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The screenshot above shows the main Ride screen, and this is what you’ll see most of the time you’re using the Edge 200 (with even the tubbiest of us going a bit faster). This is the “cycle computer” and shows you your speed, miles completed and average speed. If you’re running a Course (more on those later), then it will also show you the number of miles you have left to go until completion. There is no room here for heartbeat monitoring, gradient measuring, power output or any other clutter on screen; it’s just the simple information that you need. If you want more information, you need to shell out for the Edge 500 or Edge 800, which costs about five times the price.

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The Edge 200 has a very simple way of storing some of your historic ride information (see above), but I imagine this is really only for when you want to review something on the go. Ideally, these stats are meant to be uploaded to the Garmin Connect website, which is free to access for all Garmin customers as the unit stores many more statistics than it can display on this little screen. The unit won’t lose your data, though, and can store about 200 rides’ information before it starts deleting things to make room.

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The final clincher for many deciding whether or not to purchase this unit will be the Course mode. It was certainly my biggest question before diving in. The short answer: yes, you can plan routes and then follow them on your Edge 200. Is it as good as the Edge 800 with its maps? No, but that’s why this unit costs £90 and the Edge 800 costs £400. You pays your money and takes your choice.

In order to plan a route, you need to use a computer. You cannot plan anything using the Edge 200, although you can save your ride data as you go along to “create” a route and save it for later – think of it as like leaving a snail trail behind you. You can also reverse your ride data to create a “return” route and go back to where you started. However, the main method of planning is to use an external GPS mapping system, such as that found at the British Cycling website, or using an app such as Cycle Streets, which can export your map in .gpx format. Once you’ve plotted and exported your route, adding it to the Edge 200 is a simple case of dragging and dropping your .gpx file into the Edge 200’s “New Files” folder using your PC or Mac and it will then appear as a Course to follow in the relevant menu.

Following a course can be a little tricky unless you have some idea of where you’re going, so I would always recommend having a map available, but the Edge 200 will show you where to go by pointing a line in the relevant direction. It’s surprising how accurate this can be, but can be tricky to follow if you find yourself at an intersection with multiple paths all going off in broadly the same direction. However, it’s accurate enough that you should be able to pick up any deviations, and the Edge 200 will alert you if you go “off course” and point you in the right direction to get back on it. I managed to navigate myself all the way from Basingstoke to Southampton doing this, but I was also following NCN Route 23 which helped.

When it comes to uploading, the Garmin Connect site is very easy to use – just plug your Edge 200 into a USB port using the supplied cable and it will detect it and, with just a single click, you can upload your ride. The unit is also directly compatible with the Strava website, which works in exactly the same way. The data recorded is accurate and a delight to review, allowing you to see how fast you were at any given point, along with altitude and estimated power. You can also compare yourself to other riders using Strava segments. There are other tools in the Garmin Connect website that I haven’t played with, simply because I’m such a fan of Strava instead, but there looks to be lots else you can do – including route planning from Garmin’s own site.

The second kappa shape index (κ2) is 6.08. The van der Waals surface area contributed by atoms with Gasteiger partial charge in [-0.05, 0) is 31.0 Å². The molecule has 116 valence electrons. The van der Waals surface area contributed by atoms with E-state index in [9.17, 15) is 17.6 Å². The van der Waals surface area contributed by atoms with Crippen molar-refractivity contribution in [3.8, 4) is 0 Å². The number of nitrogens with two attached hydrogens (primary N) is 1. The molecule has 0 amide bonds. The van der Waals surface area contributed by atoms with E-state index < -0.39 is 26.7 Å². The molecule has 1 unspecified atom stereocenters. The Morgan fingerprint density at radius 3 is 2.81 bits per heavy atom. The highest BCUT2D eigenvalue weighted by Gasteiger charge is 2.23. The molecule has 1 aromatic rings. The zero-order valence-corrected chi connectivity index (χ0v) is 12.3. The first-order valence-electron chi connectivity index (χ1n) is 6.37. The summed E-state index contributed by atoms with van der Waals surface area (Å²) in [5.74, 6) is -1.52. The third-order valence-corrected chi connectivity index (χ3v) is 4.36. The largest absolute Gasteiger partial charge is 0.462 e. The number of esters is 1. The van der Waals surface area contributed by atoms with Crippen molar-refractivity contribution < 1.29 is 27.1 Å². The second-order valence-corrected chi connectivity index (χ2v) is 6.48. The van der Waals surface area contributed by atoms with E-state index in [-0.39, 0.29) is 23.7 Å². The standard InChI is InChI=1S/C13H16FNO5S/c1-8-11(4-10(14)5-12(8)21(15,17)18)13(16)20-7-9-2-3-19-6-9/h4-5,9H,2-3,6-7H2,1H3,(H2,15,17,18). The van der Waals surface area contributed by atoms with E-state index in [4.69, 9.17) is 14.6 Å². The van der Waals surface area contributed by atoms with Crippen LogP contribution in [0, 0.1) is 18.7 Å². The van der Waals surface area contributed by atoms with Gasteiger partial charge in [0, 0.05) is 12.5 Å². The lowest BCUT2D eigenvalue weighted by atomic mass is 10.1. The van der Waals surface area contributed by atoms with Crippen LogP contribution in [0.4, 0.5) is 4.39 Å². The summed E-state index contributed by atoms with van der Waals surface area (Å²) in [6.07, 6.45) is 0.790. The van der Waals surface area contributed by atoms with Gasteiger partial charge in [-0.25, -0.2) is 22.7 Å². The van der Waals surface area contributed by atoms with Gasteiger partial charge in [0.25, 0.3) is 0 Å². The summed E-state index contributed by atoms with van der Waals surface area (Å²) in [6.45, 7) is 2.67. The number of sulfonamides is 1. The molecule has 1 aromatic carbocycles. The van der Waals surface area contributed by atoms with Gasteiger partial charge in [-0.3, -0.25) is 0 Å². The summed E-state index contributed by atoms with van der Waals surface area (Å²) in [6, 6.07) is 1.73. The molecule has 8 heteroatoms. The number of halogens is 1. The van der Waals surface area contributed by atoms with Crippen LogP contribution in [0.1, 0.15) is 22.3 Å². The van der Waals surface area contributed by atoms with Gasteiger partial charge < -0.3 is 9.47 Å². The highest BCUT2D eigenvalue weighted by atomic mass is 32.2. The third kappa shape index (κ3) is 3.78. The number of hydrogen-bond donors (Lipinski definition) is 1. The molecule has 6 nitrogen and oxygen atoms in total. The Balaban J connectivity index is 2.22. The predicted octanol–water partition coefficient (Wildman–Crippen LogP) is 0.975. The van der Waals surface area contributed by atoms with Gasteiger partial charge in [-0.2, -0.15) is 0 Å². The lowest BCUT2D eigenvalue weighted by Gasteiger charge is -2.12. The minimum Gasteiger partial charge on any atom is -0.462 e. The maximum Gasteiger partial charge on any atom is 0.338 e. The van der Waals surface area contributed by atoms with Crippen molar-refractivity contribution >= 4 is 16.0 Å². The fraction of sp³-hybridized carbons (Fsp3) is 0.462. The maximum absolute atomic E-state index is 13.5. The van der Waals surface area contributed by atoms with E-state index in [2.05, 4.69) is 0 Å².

The battery life on the Edge 200 is amazing. Officially, the battery lasts for 8 hours – but I’ve used it for over 5 and barely lost one bar of energy. The simple LCD screen means that the unit can keep going for hours and hours without a charge, unlike it’s more expensive counterparts. It charges off either the supplied USB lead or USB plug, also supplied. Instructions for use are included, with full-colour diagrams. There is no complicated software to install on your system; the hardest thing you’ll have to do is fit the cradle to your bike to hold the unit, but this is little more than stretching a (very) taught rubber band around the pivot of the handlebars. The unit is then simply mounted by turning it 90 degrees into place.

The Edge 200 is an ideal entry point for anybody who wants to know how fast they’re going and to review their ride data afterwards. It’s perfect for a training aid for serious cyclists and a great joy for those of us who just like to show off where we’ve been. The unit is capable of outputting enough information to keep most cyclists happy, and unless you really need those maps (and have deep pockets), the Edge 200’s course capability is enough to plan most rides with. I take it with me on every ride now, and haven’t used my iPhone app since.

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Tour of Britain

As this year’s Tour of Britain nears its conclusion, I thought it timely to post this photo I shot at last year’s finish on Guildford High St. My disappointment at not getting to see Bradley Wiggins (who pulled out after Stage 4) was compensated by getting this great image of Mark Cavendish storming to a stage win up the cobbles.

This year, Wiggins looks set for a win in the General Classification and needs a race victory here to compensate for a pretty dire season overall – especially compared to his monumental 2012 effort.

Via Flickr:
GUILDFORD, UK, 16TH SEP 2012. Mark Cavendish, the "Manx Missile", breaks away on the final sprint to win the last stage of the Tour of Britain.

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Back on the Bike

After quite some time not writing anything, I decided to ditch several other blogs that I maintained and to focus on this one. Insert standard “I promise to blog every day from now on” that you usually see.

So, what’s changed for me over the past year? Not a lot. I’m still on two wheels, still tubby and still riding regularly. I’ve bought several new gadgets that I’ll write about on here – including the excellent Garmin Edge 200 and a fantastic child’s trailer bought for a bargain price from Halfords. I’ve also bought a couple of cycling outfits from eBay – “genuine”, of course, and ridden some excellent courses that I’ll be talking about.

As always, the aim of this blog is to provide some occasional, light-hearted and (hopefully) informative entertainment about everyday cycling. Thankyou for reading.

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View over the Staffordshire countryside, looking towards Wales – shot on one of my recent rides